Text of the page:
Introduction / History
The Njalgulgule are one of seven Daju people groups. They are 2,700 in number, and they have their own language. There was a time when the Daju peoples had their own kingdom, though they were displaced by powerful empires like that of the Egyptians many centuries ago. The seven Daju groups are distinct ethnicities speaking related languages. They generally have little cultural affinity to each other.
Where are they located?
Njalgulgule people live in one of the seven Daju villages. That village is in South Sudan near the Sopo and Boro rivers. Other Daju peoples live in Sudan or Chad.
What are their lives like?
Njalgulgule people are primarily grain farmers (mainly millet, sorghum, and corn). They also hunt and gather (mainly honey, berries and wild fruits). Women perform much of the daily work, planting and sowing the crops, grinding the grain, and cooking the meals. They are also the primary house-builders. Their typical home is round with a cone roof although in the towns, houses are often rectangular. They share community chores.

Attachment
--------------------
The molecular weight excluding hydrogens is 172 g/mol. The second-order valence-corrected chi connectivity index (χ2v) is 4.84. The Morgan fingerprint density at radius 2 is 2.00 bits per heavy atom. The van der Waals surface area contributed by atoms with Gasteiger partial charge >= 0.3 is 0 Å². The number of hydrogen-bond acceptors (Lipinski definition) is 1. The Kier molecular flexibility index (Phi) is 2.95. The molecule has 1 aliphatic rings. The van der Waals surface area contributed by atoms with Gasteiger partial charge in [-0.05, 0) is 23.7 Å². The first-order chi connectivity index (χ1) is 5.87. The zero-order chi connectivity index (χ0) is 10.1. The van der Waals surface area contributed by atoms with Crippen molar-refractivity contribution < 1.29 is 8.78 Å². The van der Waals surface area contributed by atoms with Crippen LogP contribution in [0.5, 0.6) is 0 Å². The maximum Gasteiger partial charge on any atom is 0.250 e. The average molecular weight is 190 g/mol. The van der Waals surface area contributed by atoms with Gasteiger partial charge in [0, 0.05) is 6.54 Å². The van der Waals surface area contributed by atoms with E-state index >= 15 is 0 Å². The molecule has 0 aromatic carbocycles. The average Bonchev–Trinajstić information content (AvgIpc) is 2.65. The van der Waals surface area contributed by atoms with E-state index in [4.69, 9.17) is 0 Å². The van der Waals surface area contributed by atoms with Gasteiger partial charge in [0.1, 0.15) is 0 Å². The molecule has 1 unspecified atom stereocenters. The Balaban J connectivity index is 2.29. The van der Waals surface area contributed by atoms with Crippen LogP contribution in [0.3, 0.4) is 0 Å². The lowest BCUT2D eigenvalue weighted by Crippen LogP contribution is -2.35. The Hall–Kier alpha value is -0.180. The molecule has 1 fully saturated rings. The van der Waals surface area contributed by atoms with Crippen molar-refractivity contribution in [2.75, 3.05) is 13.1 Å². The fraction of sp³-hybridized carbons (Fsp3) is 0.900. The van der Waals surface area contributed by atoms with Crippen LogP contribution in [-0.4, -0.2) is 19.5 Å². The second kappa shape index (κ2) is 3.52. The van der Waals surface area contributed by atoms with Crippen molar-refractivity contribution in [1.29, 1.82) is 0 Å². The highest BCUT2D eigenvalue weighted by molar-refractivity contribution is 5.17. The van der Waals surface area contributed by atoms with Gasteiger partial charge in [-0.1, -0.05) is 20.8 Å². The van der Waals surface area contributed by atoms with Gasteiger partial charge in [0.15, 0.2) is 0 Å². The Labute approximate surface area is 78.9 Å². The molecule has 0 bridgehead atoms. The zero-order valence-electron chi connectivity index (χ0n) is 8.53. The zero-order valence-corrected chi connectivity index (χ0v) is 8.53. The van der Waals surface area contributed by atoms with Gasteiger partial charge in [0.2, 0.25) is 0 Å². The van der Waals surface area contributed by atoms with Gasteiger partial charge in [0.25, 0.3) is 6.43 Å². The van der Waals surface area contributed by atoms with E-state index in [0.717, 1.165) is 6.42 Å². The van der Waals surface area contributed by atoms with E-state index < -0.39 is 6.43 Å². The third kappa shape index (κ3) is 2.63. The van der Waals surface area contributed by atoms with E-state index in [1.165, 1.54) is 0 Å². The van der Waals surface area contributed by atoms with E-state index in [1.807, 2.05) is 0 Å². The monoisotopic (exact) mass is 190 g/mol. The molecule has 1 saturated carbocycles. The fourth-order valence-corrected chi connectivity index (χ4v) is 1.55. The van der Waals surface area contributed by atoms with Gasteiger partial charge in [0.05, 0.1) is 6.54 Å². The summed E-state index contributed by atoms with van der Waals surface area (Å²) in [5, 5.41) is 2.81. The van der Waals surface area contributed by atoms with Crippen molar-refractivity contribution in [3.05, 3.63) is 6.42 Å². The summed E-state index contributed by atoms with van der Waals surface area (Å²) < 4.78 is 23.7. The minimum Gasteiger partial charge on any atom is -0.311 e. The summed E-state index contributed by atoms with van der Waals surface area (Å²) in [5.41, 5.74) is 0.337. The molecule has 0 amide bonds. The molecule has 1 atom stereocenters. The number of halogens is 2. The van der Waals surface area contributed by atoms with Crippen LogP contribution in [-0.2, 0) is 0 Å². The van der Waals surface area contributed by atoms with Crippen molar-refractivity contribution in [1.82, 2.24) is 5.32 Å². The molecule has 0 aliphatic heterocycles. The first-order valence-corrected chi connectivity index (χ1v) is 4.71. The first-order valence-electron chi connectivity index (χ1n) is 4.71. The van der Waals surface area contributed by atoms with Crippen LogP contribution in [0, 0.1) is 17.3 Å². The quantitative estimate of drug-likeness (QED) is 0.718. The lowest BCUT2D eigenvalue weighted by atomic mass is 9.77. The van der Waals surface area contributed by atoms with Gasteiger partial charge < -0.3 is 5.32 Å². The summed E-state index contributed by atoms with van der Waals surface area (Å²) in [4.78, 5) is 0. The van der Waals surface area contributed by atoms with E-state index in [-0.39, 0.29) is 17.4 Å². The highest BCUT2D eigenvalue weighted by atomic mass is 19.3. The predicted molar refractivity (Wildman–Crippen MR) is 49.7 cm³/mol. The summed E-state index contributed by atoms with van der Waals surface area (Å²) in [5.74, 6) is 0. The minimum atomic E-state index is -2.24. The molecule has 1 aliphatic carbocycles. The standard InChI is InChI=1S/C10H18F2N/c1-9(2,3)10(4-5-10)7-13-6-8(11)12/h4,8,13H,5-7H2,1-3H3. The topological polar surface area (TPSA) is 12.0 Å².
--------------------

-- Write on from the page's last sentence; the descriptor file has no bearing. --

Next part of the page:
What are their beliefs?
Njalgulgule people are 81 percent Muslim, and they still practice many of their traditional religious customs including the building of straw shrines to their traditional high god Kalge whom they equate with Allah of Islam. They celebrate the traditional grain harvest by pouring out water and beer beneath either a sacred tree or stone.
What are their needs?
Njalgulgule people need to know that their false gods will not provide eternal life, nor will they improve their lives in any way.
They need to learn Almighty God's role of men and women working together in obedience to Him.
They need to have Scriptural resources in their heart language.
* Pray that God's Holy Spirit will burden many intercessors to pray for the Njalgulgule people for their salvation, and for His will to be worked out in their lives.
* Pray that disciples will see how to live among the Njalgulgule people to earn their trust and confidence, so that they may be of help to them in many important ways.
Text source: Keith Carey